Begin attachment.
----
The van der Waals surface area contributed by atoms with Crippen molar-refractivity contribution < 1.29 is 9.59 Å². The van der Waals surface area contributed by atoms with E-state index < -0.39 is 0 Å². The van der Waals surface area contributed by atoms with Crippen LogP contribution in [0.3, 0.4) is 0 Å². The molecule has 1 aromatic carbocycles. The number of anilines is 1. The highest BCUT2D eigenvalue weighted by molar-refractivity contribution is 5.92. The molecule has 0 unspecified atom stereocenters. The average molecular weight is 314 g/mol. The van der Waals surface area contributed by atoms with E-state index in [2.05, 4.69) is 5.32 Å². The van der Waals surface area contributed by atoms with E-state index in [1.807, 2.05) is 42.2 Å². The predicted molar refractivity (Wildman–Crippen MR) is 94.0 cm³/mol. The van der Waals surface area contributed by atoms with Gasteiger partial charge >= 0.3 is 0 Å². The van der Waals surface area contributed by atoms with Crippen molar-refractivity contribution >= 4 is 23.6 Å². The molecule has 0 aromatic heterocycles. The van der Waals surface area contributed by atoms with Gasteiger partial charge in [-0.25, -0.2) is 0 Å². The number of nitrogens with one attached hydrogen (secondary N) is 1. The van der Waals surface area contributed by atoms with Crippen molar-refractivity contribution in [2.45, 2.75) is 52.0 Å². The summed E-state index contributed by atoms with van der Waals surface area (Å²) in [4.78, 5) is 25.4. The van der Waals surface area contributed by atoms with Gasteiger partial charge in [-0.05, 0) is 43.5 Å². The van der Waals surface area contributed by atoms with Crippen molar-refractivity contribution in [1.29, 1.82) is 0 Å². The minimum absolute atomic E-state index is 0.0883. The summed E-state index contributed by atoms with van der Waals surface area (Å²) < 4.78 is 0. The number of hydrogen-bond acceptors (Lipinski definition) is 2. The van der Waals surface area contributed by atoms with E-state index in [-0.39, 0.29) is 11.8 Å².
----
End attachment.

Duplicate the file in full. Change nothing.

The van der Waals surface area contributed by atoms with Crippen molar-refractivity contribution < 1.29 is 9.59 Å². The van der Waals surface area contributed by atoms with E-state index < -0.39 is 0 Å². The van der Waals surface area contributed by atoms with Crippen LogP contribution in [0.3, 0.4) is 0 Å². The molecule has 1 aromatic carbocycles. The number of anilines is 1. The highest BCUT2D eigenvalue weighted by molar-refractivity contribution is 5.92. The molecule has 0 unspecified atom stereocenters. The average molecular weight is 314 g/mol. The van der Waals surface area contributed by atoms with E-state index in [2.05, 4.69) is 5.32 Å². The van der Waals surface area contributed by atoms with E-state index in [1.807, 2.05) is 42.2 Å². The predicted molar refractivity (Wildman–Crippen MR) is 94.0 cm³/mol. The van der Waals surface area contributed by atoms with Gasteiger partial charge >= 0.3 is 0 Å². The van der Waals surface area contributed by atoms with Crippen molar-refractivity contribution >= 4 is 23.6 Å². The molecule has 0 aromatic heterocycles. The van der Waals surface area contributed by atoms with Gasteiger partial charge in [-0.25, -0.2) is 0 Å². The number of nitrogens with one attached hydrogen (secondary N) is 1. The van der Waals surface area contributed by atoms with Crippen molar-refractivity contribution in [2.45, 2.75) is 52.0 Å². The summed E-state index contributed by atoms with van der Waals surface area (Å²) in [4.78, 5) is 25.4. The van der Waals surface area contributed by atoms with Gasteiger partial charge in [-0.05, 0) is 43.5 Å². The van der Waals surface area contributed by atoms with Crippen molar-refractivity contribution in [1.29, 1.82) is 0 Å². The minimum absolute atomic E-state index is 0.0883. The summed E-state index contributed by atoms with van der Waals surface area (Å²) < 4.78 is 0. The number of hydrogen-bond acceptors (Lipinski definition) is 2. The van der Waals surface area contributed by atoms with E-state index in [-0.39, 0.29) is 11.8 Å².